I have made many mistakes in the last few months. I have overlooked the struggles of others while enduring my own. We must all work to see pain in ourselves and pain in others. We must avoid the loneliness and isolation of chronic pain and chronic illness. We must allow our emotions to have an outlet before they take control. When you lose another thing in your life because of this crappy condition, you are allowed to be angry. You are allowed to be sad. Your life, though, it is still beautiful. You are still wonderful. I think you will find in recognizing others’ pain, you may find relief and comfort for yours.
I may not be able to do the jobs I hoped I could do. I had dreams I can no longer achieve due to my physical limitations, but I also have new dreams I wouldn’t have if I didn’t have EDS. I’m going to work on those for a while. I’m going to remind myself of all the beautiful people in the world who don’t care if I look pretty and say I hurt; they believe me anyway (and want to know the name of my eyeshadow palette so they can look pretty through the pain, too).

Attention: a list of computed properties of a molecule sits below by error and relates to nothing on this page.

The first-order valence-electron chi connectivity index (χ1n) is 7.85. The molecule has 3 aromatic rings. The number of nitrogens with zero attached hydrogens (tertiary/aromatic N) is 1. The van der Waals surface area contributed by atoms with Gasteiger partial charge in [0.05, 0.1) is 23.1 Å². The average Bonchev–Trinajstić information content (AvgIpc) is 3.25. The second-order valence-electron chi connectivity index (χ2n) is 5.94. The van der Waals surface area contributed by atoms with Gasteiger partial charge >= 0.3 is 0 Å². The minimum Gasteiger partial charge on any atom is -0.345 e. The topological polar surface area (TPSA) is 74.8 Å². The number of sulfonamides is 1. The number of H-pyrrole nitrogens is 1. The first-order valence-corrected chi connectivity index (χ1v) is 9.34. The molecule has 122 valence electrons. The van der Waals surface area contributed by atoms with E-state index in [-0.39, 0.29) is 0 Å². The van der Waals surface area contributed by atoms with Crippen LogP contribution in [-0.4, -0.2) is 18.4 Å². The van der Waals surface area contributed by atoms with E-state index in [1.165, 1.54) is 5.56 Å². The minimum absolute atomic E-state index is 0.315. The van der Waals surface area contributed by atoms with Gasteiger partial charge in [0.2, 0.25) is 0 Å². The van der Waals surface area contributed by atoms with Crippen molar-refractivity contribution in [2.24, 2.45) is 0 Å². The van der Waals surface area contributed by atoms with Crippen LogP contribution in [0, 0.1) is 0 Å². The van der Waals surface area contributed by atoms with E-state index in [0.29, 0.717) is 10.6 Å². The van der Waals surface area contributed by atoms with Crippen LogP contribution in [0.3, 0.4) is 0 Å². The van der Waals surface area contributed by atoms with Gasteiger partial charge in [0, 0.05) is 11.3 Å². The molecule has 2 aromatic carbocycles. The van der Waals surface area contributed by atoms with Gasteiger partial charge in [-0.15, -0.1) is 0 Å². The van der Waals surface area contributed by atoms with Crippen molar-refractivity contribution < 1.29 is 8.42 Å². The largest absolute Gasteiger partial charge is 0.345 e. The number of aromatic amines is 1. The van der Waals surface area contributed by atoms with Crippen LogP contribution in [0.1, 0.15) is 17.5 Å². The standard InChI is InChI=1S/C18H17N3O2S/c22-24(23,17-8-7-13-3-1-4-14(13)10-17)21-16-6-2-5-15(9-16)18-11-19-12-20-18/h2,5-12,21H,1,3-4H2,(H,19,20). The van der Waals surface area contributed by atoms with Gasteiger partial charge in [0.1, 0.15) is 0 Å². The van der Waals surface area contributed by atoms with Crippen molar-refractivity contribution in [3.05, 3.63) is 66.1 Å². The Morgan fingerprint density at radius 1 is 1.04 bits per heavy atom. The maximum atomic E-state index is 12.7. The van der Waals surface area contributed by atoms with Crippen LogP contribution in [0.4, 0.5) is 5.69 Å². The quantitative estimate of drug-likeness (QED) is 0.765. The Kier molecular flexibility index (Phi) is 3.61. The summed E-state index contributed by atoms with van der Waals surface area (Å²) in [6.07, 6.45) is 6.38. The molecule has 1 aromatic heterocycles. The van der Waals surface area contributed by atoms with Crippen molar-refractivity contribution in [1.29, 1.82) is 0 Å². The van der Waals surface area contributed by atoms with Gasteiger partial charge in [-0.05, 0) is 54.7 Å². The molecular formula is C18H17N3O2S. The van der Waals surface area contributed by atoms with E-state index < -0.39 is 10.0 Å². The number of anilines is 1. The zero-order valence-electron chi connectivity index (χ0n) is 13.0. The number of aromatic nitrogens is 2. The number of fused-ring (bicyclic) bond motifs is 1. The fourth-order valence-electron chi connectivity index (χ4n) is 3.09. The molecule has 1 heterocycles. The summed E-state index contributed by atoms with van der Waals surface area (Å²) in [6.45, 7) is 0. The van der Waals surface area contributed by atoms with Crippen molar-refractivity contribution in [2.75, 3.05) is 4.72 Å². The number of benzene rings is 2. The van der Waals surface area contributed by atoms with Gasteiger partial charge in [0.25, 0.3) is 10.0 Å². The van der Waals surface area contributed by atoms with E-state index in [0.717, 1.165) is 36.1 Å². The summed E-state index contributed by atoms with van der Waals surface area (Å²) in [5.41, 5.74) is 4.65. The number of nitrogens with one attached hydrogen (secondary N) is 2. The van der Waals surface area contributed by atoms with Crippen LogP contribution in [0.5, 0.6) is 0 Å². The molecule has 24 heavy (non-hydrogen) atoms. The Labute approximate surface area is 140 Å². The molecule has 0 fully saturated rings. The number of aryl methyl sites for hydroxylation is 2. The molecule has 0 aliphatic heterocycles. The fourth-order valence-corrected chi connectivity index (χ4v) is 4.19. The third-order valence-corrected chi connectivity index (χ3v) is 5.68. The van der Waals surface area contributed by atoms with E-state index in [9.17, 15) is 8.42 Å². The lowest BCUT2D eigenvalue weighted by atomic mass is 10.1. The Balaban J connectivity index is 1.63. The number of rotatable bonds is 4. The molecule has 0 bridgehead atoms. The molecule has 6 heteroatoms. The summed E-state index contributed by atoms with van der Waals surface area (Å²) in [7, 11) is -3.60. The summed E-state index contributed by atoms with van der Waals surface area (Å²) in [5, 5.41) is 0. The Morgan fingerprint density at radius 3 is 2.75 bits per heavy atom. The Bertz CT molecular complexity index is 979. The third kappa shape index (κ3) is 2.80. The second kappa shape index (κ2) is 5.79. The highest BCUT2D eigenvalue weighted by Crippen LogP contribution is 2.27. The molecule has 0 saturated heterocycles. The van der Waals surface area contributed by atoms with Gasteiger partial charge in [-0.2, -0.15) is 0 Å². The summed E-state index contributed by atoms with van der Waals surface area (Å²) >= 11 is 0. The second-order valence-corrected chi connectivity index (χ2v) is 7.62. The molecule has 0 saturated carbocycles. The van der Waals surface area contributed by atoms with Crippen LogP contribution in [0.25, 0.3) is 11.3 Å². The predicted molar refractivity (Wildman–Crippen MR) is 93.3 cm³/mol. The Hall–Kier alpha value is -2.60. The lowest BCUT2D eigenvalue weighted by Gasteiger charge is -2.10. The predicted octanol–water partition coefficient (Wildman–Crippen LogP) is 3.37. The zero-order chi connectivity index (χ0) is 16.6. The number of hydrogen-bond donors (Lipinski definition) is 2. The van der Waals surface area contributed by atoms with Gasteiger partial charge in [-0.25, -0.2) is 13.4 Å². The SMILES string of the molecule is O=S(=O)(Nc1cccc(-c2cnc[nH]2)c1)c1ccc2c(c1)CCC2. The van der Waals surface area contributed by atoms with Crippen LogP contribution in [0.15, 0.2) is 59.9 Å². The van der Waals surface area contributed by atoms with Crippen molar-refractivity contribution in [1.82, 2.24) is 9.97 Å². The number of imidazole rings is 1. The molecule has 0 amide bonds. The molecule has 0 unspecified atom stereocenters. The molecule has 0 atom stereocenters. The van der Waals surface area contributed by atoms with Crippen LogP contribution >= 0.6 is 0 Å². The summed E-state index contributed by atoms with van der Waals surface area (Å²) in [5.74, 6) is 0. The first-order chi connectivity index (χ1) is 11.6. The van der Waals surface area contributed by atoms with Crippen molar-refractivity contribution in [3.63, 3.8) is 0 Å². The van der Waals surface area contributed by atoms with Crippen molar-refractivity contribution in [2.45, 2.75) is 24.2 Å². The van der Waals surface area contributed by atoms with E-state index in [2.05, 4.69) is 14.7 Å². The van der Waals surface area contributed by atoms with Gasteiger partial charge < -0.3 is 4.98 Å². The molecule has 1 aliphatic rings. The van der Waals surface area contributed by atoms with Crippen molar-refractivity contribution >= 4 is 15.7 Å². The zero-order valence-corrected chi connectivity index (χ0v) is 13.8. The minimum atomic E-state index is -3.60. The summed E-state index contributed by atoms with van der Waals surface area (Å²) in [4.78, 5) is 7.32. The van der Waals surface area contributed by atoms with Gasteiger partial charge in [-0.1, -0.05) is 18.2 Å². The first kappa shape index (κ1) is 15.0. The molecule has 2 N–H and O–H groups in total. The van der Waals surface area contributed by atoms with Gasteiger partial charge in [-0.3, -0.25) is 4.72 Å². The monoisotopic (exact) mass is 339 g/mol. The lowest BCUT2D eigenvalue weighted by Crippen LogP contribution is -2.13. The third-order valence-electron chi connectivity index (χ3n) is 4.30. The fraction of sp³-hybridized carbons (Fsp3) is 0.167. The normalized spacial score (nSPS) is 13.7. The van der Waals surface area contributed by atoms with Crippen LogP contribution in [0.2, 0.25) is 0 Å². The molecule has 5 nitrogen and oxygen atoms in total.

Remember: I am here. We are here. Stay here.
Hello, guys! It has been a very, VERY long time since I have written here. There are many reasons in my life why I haven’t been able to share with you for a while, including that my husband and I moved, got a new dog, and started new jobs. For those of you who know me personally, you probably are not surprised I have taken a break from blogging. For those of you who don’t, I’m sorry for the gap there has been in my writing. Please know I have missed being here, missed the chance to share with you, and missed what working with EDS Wisconsin means. Please know that my work here matters so much to me.